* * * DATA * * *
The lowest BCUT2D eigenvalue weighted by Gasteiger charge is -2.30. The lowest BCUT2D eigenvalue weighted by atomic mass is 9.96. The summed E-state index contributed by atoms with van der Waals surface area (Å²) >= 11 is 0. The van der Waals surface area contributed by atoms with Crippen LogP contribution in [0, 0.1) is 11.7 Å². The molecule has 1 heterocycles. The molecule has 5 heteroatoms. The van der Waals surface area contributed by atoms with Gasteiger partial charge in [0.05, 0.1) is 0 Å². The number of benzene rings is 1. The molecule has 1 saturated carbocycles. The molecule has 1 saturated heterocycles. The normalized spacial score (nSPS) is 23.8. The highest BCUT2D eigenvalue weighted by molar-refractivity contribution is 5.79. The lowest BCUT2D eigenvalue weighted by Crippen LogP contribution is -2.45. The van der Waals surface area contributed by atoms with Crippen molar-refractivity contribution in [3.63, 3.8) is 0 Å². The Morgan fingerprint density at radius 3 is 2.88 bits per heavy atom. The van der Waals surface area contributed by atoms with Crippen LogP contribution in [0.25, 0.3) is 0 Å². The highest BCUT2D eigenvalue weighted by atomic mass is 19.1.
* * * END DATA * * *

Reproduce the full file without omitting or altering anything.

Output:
The lowest BCUT2D eigenvalue weighted by Gasteiger charge is -2.30. The lowest BCUT2D eigenvalue weighted by atomic mass is 9.96. The summed E-state index contributed by atoms with van der Waals surface area (Å²) >= 11 is 0. The van der Waals surface area contributed by atoms with Crippen LogP contribution in [0, 0.1) is 11.7 Å². The molecule has 1 heterocycles. The molecule has 5 heteroatoms. The van der Waals surface area contributed by atoms with Gasteiger partial charge in [0.05, 0.1) is 0 Å². The number of benzene rings is 1. The molecule has 1 saturated carbocycles. The molecule has 1 saturated heterocycles. The normalized spacial score (nSPS) is 23.8. The highest BCUT2D eigenvalue weighted by molar-refractivity contribution is 5.79. The lowest BCUT2D eigenvalue weighted by Crippen LogP contribution is -2.45. The van der Waals surface area contributed by atoms with Crippen molar-refractivity contribution in [3.63, 3.8) is 0 Å². The Morgan fingerprint density at radius 3 is 2.88 bits per heavy atom. The van der Waals surface area contributed by atoms with Crippen LogP contribution in [0.25, 0.3) is 0 Å². The highest BCUT2D eigenvalue weighted by atomic mass is 19.1.